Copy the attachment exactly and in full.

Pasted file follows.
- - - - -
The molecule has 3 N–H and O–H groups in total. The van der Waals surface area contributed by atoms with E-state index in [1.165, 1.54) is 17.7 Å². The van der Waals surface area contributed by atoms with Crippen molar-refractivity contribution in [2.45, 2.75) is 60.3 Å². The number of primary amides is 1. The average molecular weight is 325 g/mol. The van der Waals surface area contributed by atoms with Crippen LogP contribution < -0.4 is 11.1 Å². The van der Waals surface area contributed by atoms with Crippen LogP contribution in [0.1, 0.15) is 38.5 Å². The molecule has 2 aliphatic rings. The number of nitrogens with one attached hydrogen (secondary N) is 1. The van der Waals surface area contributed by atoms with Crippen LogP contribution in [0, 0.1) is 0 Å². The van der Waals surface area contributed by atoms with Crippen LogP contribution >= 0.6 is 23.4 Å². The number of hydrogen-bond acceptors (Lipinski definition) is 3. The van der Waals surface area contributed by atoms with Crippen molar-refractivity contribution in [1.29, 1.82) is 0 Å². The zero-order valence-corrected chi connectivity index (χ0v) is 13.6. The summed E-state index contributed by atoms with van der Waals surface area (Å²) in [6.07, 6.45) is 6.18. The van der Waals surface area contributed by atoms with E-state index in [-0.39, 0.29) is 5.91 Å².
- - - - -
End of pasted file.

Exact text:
The molecule has 3 N–H and O–H groups in total. The van der Waals surface area contributed by atoms with E-state index in [1.165, 1.54) is 17.7 Å². The van der Waals surface area contributed by atoms with Crippen molar-refractivity contribution in [2.45, 2.75) is 60.3 Å². The number of primary amides is 1. The average molecular weight is 325 g/mol. The van der Waals surface area contributed by atoms with Crippen LogP contribution < -0.4 is 11.1 Å². The van der Waals surface area contributed by atoms with Crippen LogP contribution in [0.1, 0.15) is 38.5 Å². The molecule has 2 aliphatic rings. The number of nitrogens with one attached hydrogen (secondary N) is 1. The van der Waals surface area contributed by atoms with Crippen LogP contribution in [0, 0.1) is 0 Å². The van der Waals surface area contributed by atoms with Crippen LogP contribution >= 0.6 is 23.4 Å². The number of hydrogen-bond acceptors (Lipinski definition) is 3. The van der Waals surface area contributed by atoms with Crippen molar-refractivity contribution in [1.29, 1.82) is 0 Å². The zero-order valence-corrected chi connectivity index (χ0v) is 13.6. The summed E-state index contributed by atoms with van der Waals surface area (Å²) in [6.07, 6.45) is 6.18. The van der Waals surface area contributed by atoms with E-state index in [-0.39, 0.29) is 5.91 Å².